1. Beal, Judy DNSc, PNP, RN

Article Content

Ludington-Hoe, S. M, Lewis, T., Morgan, K., Cong, X., Anderson, L., & Reese, S. (2006). Journal of Obstetric, Gynecologic, and Neonatal Nursing, 35(2), 223-231.


With well documented evidence regarding efficacy and safety, most neonatal nurses today feel comfortable with and routinely encourageing kangaroo care (KC) for singleton births. Little research, however, has been reported about outcomes for multiple-birth infants simultaneously experiencing KC.


This study used a case approach with two sets of premature twins. Rigorous and consistent guidelines were followed for temperature measurement of maternal breast and infant abdominal temperature. The twins were held in shared KC for 1.5 hours.


Both sets of twins remained stable and were able to remain in shared KC for 1.5 hours without any compromise to thermal stability. All four infants had temperatures above 36.5 [degrees]C during KC. It is interesting and important to note that when infant temperatures decreased below 36.9 [degrees]C, breast temperatures increased. Concomitantly, when infant temperatures increased, breast temperatures decreased.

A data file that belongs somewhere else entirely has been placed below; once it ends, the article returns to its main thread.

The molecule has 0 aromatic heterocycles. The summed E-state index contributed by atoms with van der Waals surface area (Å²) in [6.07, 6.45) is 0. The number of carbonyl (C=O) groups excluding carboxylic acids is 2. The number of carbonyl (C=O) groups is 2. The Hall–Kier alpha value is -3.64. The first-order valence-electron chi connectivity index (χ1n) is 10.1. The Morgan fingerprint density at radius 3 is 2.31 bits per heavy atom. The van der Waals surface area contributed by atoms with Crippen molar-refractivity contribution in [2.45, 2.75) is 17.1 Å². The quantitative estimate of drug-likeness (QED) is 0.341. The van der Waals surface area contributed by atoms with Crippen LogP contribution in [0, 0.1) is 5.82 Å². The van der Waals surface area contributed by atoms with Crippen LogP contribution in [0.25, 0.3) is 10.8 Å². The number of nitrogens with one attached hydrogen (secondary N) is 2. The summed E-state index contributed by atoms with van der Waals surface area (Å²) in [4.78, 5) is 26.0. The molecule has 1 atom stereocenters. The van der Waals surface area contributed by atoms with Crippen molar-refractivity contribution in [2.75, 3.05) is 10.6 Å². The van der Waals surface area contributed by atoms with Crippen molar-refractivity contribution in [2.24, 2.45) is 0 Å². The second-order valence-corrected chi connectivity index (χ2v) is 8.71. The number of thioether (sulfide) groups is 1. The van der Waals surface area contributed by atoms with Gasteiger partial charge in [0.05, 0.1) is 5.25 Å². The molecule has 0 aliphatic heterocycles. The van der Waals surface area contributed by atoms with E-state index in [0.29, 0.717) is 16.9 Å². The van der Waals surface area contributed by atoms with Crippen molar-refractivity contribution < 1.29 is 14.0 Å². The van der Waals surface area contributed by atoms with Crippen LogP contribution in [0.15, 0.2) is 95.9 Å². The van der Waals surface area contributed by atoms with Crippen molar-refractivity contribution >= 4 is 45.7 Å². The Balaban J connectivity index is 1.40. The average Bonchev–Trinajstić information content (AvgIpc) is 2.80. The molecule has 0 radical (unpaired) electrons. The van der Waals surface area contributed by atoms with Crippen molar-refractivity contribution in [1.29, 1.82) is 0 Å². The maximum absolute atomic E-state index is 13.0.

The findings indicated that breast temperatures increased and decreased independently of each other but not independently of the infant on the breast. These data suggest a condition of thermal stability that is supported and clearly explained as physiologically grounded. Although this study is limited in its generalizability because of a case-study approach, it is exciting in that it suggests the value, efficacy, and safety of shared KC with twins. Further research with a randomized-controlled trial is now warranted. In the meantime, nurses can feel comfortable initiating shared KC while maintaining close observation of infant thermal stability.


Judy Beal